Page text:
Researchers have identified a compound that reduces the levels of a key enzyme that regulates activity in pain receptors, pointing the way to new therapies for treating some forms of back pain, shingles, and other types of chronic neuropathic pain.
For older men and women without dementia, the impact of late-life blood pressure on brain pathology varies with their history of midlife hypertension, according to a study published online June 4 in Neurology.
Patients with chronic obstructive pulmonary disease are twice as likely to develop mild cognitive impairment.
The newer non-ergoline-derived dopaminergic agents appear to cause only minimal endocrine effects when used to treat idiopathic Parkinson’s disease.
There is no evidence of an obesity paradox in patients with stroke, suggesting that previous findings were an artifact of selection bias, according to a study published online June 2 in JAMA Neurology.
Even with good office procedures, most practices are plagued by claim denials, a hassle that is expected to increase in the coming years, according to an article published May 8 in Medical Economics.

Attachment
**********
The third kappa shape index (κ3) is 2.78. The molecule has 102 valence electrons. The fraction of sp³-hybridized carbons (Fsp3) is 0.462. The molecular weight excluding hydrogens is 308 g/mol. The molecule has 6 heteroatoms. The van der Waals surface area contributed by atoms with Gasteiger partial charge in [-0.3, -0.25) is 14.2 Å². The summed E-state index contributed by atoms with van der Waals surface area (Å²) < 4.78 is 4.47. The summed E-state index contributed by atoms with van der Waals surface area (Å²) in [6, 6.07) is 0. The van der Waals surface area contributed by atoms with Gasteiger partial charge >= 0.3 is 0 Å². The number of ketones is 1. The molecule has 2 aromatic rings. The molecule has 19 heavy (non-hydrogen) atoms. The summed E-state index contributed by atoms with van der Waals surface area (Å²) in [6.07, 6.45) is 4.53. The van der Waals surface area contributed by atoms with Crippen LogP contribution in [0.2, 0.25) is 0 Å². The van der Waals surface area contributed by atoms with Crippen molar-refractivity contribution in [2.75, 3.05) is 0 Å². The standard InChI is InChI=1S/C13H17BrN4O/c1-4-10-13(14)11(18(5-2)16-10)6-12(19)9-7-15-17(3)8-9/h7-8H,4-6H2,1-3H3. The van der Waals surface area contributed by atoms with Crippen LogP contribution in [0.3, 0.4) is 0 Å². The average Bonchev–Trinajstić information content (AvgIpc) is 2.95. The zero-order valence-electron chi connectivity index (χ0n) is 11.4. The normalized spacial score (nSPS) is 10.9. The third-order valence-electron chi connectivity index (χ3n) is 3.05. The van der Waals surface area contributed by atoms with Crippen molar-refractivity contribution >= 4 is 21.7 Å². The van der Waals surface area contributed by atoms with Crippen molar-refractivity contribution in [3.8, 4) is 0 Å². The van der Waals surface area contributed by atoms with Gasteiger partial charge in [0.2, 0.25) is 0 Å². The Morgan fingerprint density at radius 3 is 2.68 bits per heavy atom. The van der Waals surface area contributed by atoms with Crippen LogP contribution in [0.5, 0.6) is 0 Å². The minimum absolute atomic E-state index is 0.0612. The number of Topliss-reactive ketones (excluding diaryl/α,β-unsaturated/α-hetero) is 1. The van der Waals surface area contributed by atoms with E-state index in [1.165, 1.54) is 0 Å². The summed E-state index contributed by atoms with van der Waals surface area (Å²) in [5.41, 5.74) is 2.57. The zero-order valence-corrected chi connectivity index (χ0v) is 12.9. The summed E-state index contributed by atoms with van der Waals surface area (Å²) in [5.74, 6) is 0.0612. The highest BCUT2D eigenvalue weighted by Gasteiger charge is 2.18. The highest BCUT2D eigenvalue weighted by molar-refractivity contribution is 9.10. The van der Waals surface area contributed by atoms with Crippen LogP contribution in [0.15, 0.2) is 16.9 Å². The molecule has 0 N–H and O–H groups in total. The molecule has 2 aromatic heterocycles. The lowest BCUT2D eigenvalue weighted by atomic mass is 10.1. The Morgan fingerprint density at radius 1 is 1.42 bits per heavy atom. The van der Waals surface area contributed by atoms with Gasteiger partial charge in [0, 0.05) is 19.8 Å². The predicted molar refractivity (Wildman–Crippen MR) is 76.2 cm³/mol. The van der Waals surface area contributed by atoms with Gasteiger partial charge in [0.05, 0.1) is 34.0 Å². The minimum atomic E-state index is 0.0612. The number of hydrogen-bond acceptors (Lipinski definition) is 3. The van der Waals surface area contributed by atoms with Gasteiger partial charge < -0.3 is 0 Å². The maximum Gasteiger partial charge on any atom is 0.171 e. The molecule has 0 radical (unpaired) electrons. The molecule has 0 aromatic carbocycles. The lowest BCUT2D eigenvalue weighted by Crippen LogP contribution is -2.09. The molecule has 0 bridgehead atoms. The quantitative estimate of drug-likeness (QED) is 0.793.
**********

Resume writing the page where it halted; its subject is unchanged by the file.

Modifying the Course of Multiple Sclerosis: The Growing Treatment Armamentarium
Neurologist Andrew D. Goodman, MD, FAAN, explains the benefits of the mechanisms behind the new multiple sclerosis medications.
Factors such as the aging and growth of the population accompanied by improvements in early detection and treatment are expected to contribute to the growth of the number of cancer survivors in the United States, according to research published online June 1 in CA: A Cancer Journal for Clinicians.
Although physicians regularly recommend high-intensity, aggressive, life-prolonging care for their terminally ill patients, the vast majority would choose to forgo such care for themselves at the end of life, according to a study published online May 28 in PLOS ONE.
Taking more than 5 medications was associated with fatigue and memory problems in multiple sclerosis patients, a new study reports.